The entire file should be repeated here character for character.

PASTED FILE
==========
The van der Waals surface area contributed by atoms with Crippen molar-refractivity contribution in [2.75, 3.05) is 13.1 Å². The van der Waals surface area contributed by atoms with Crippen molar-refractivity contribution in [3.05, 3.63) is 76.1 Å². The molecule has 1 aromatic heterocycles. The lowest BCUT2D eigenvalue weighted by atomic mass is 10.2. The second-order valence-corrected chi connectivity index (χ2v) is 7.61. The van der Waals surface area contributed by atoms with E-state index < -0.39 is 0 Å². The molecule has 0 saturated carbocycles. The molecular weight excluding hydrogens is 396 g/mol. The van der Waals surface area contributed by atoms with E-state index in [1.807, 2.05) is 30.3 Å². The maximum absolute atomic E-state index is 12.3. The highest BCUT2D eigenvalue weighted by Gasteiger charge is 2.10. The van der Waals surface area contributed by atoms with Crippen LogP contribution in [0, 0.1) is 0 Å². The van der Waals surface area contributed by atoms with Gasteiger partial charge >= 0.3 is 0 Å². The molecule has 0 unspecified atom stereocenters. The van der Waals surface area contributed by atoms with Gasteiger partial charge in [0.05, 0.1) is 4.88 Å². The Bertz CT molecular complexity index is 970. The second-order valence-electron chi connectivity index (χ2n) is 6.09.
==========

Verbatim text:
The van der Waals surface area contributed by atoms with Crippen molar-refractivity contribution in [2.75, 3.05) is 13.1 Å². The van der Waals surface area contributed by atoms with Crippen molar-refractivity contribution in [3.05, 3.63) is 76.1 Å². The molecule has 1 aromatic heterocycles. The lowest BCUT2D eigenvalue weighted by atomic mass is 10.2. The second-order valence-corrected chi connectivity index (χ2v) is 7.61. The van der Waals surface area contributed by atoms with E-state index < -0.39 is 0 Å². The molecule has 0 saturated carbocycles. The molecular weight excluding hydrogens is 396 g/mol. The van der Waals surface area contributed by atoms with E-state index in [1.807, 2.05) is 30.3 Å². The maximum absolute atomic E-state index is 12.3. The highest BCUT2D eigenvalue weighted by Gasteiger charge is 2.10. The van der Waals surface area contributed by atoms with Crippen LogP contribution in [0, 0.1) is 0 Å². The van der Waals surface area contributed by atoms with Gasteiger partial charge >= 0.3 is 0 Å². The molecule has 0 unspecified atom stereocenters. The van der Waals surface area contributed by atoms with Gasteiger partial charge in [0.05, 0.1) is 4.88 Å². The Bertz CT molecular complexity index is 970. The second-order valence-electron chi connectivity index (χ2n) is 6.09.